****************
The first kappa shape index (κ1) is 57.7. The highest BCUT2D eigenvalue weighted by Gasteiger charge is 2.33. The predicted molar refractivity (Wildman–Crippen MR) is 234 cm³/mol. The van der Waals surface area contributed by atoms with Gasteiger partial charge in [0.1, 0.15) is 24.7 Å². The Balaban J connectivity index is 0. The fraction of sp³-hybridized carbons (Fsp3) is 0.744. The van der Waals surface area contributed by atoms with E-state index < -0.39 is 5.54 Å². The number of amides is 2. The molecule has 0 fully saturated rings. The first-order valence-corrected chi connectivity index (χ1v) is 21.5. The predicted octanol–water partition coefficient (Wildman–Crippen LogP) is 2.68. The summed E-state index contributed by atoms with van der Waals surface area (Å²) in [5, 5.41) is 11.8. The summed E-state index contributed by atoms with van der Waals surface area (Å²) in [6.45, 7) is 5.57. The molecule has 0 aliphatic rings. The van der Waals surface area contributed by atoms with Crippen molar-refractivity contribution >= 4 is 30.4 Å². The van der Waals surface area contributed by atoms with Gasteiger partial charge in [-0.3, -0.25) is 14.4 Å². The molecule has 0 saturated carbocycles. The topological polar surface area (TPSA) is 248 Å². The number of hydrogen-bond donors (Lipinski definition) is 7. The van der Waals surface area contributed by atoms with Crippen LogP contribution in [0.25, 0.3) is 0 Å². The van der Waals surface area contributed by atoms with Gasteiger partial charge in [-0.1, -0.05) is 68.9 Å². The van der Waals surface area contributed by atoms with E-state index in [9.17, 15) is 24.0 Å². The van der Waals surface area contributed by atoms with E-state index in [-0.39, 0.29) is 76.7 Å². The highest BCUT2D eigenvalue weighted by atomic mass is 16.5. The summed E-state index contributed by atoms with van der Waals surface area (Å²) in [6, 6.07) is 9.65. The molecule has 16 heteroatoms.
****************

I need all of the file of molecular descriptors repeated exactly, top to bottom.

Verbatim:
The first kappa shape index (κ1) is 57.7. The highest BCUT2D eigenvalue weighted by Gasteiger charge is 2.33. The predicted molar refractivity (Wildman–Crippen MR) is 234 cm³/mol. The van der Waals surface area contributed by atoms with Gasteiger partial charge in [0.1, 0.15) is 24.7 Å². The Balaban J connectivity index is 0. The fraction of sp³-hybridized carbons (Fsp3) is 0.744. The van der Waals surface area contributed by atoms with E-state index < -0.39 is 5.54 Å². The number of amides is 2. The molecule has 0 fully saturated rings. The first-order valence-corrected chi connectivity index (χ1v) is 21.5. The predicted octanol–water partition coefficient (Wildman–Crippen LogP) is 2.68. The summed E-state index contributed by atoms with van der Waals surface area (Å²) in [5, 5.41) is 11.8. The summed E-state index contributed by atoms with van der Waals surface area (Å²) in [6.45, 7) is 5.57. The molecule has 0 aliphatic rings. The van der Waals surface area contributed by atoms with Crippen molar-refractivity contribution >= 4 is 30.4 Å². The van der Waals surface area contributed by atoms with Gasteiger partial charge in [-0.3, -0.25) is 14.4 Å². The molecule has 0 saturated carbocycles. The topological polar surface area (TPSA) is 248 Å². The number of hydrogen-bond donors (Lipinski definition) is 7. The van der Waals surface area contributed by atoms with Crippen LogP contribution in [0.25, 0.3) is 0 Å². The van der Waals surface area contributed by atoms with Gasteiger partial charge in [-0.1, -0.05) is 68.9 Å². The van der Waals surface area contributed by atoms with E-state index in [9.17, 15) is 24.0 Å². The van der Waals surface area contributed by atoms with E-state index in [-0.39, 0.29) is 76.7 Å². The highest BCUT2D eigenvalue weighted by atomic mass is 16.5. The summed E-state index contributed by atoms with van der Waals surface area (Å²) in [6, 6.07) is 9.65. The molecule has 16 heteroatoms.